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Publication numberUS1097850 A
Publication typeGrant
Publication dateMay 26, 1914
Filing dateJun 13, 1912
Priority dateJun 13, 1912
Publication numberUS 1097850 A, US 1097850A, US-A-1097850, US1097850 A, US1097850A
InventorsCharles Day, George E Windeler
Original AssigneeGen Electric
Export CitationBiBTeX, EndNote, RefMan
External Links: USPTO, USPTO Assignment, Espacenet
Cylinder-cover.
US 1097850 A
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Description  (OCR text may contain errors)

G. DAY & G. E. WINDELER.

CYLINDER COVER.

APPLICATION FILED JUNE 13, 1912.

1 097 50 PatenteilMay 26, 1914.

i (mm .55 94;. v I GEOAQEf #4440545? ATTQQ/VEY.

" IZED MATE -PA QFFICE I CHARLES DAY AND GEORGE E. WINDELER, OF STOCKPORYT, ENGLAND, ASSIGNORS 'I 'O GENERAL ELECTRIC COMPANY, A CORPORATIGN OF NEW YORK.

cYLINnnn-coveia.

To all whom it may concern Be it known that we, CHAnLns DAY and GEORGE E. lVINDELER, subjects of the King of Great Britain, and residing at Stockport, county of Cheshire, England, have invented certain new and useful Improvements in Cylinder-Covers, of which the following is a specification. v y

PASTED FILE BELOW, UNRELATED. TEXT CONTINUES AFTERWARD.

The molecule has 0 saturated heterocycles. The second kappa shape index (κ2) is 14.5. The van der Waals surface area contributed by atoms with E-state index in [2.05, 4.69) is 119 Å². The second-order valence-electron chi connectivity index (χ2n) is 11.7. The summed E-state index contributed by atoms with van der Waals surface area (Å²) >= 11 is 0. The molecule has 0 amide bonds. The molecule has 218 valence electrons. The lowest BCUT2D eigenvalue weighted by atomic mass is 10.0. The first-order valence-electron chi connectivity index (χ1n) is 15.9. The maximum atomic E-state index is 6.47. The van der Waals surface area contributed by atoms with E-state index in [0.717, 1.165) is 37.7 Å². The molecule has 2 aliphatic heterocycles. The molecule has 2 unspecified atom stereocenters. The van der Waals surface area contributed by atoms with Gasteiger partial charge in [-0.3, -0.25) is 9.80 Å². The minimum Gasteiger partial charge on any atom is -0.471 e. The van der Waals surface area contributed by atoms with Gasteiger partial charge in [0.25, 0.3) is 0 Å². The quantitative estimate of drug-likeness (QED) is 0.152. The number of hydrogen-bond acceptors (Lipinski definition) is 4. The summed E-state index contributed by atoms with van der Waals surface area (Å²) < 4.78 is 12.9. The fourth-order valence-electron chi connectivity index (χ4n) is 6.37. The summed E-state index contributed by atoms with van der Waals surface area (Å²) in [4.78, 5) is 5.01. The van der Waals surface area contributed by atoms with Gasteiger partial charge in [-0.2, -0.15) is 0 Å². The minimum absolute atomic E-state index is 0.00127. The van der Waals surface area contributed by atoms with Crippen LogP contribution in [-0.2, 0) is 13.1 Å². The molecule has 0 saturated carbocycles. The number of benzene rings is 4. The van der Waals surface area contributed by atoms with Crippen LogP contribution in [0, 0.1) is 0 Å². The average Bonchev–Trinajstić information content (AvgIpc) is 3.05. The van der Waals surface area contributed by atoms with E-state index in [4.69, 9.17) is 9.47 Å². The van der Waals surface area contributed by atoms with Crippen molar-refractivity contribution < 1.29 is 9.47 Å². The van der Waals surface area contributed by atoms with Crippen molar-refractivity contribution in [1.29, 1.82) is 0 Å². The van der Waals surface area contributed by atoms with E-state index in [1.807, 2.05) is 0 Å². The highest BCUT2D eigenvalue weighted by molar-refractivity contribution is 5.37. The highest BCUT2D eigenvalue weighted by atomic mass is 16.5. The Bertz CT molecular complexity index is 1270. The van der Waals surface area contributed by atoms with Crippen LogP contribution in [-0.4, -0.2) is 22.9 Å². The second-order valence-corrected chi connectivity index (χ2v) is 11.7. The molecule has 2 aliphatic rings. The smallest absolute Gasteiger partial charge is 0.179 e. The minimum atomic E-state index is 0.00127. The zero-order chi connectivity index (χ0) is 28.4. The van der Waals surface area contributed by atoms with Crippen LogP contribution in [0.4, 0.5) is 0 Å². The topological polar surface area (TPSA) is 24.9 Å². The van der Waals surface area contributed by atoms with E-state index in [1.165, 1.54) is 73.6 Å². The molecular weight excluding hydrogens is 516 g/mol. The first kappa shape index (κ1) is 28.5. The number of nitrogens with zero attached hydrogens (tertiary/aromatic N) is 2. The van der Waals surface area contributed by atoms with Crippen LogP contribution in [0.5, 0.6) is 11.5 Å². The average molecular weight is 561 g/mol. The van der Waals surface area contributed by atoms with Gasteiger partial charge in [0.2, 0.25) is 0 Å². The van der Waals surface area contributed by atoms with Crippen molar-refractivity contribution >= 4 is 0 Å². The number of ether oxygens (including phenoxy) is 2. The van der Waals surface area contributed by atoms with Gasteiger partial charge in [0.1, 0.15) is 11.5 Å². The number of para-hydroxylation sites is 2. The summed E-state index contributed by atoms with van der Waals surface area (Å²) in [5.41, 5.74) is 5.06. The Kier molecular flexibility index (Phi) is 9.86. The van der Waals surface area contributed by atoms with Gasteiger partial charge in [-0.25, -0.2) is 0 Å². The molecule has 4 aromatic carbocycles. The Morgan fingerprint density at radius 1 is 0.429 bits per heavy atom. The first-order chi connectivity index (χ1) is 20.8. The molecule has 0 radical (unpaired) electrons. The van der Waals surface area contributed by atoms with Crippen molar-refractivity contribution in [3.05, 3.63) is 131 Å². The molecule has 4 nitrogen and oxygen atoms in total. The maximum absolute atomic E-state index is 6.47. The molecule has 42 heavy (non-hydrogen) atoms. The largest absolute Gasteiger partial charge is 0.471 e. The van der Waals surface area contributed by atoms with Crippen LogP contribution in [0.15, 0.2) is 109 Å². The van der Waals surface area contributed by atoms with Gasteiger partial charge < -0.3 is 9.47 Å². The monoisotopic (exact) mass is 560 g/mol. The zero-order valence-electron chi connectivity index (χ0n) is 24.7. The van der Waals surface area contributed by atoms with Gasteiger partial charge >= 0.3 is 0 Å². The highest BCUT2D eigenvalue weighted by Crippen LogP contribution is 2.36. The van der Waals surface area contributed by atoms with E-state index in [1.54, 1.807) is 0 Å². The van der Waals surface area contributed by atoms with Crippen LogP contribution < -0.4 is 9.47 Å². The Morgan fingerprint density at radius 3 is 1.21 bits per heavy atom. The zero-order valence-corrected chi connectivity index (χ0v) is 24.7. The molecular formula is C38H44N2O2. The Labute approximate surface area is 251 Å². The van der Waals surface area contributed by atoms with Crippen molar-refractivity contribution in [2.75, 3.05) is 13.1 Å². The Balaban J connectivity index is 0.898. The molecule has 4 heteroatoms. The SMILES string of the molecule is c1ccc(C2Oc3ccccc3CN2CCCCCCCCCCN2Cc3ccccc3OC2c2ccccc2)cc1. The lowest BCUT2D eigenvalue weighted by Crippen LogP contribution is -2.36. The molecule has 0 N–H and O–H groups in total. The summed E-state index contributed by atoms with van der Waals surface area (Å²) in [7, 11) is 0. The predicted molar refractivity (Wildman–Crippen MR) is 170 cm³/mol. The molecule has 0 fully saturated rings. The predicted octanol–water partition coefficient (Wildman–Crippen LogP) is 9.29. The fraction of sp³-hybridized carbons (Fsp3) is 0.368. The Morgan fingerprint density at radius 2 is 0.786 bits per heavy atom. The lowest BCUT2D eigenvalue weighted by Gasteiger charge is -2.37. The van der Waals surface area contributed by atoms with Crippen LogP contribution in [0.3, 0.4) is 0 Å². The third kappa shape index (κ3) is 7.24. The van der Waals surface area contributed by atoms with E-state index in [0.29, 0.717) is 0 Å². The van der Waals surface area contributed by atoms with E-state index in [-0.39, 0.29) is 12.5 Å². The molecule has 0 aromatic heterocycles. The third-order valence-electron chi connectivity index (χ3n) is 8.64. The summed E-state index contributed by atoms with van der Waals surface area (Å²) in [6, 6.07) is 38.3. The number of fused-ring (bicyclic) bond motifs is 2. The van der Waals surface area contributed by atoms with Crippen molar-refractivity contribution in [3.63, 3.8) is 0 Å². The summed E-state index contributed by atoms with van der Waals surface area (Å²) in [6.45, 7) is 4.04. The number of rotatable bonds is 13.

The present invention relates to charm bered cylinder covers or heads for high compression internal combustion oil engines and has for its object to improve their construction. In engines of this character, particularly those having cylinders of relatively large diameter, the chambered cylinder covers are subjected to relatively heavy stresses while in operation. As a result of this, the covers must be made strong and rigid. Such covers have'been cast in a. single piece and while they possess the advantage of being relatively cheap to make, they are open to some very serious objections-for the reason that it is very diiticu'lt to make a cast chambered metal cover in one piece which is entirely free from internal or what are commonly called casting stresses. That is to say one partmay be under a compression stress and another under tension. Or one part may be of a different texture than an? other which may necessitate discarding the cover. Another difficulty resides in the fact that the thickness of the metal walls cannot be accurately determined and hence a cover may be completely machined'only to discover a weakness while undergoing hydraulic or other test that renders it worthless. The variation in thickness of the walls is due principally to the shifting or changing in position of the core in the mold dur- .ing the casting operation.' This difiiculty is greatly enhanced if the cover has to be provided with one or more cored passages or chambers for the cooling water, as is the case under consideration.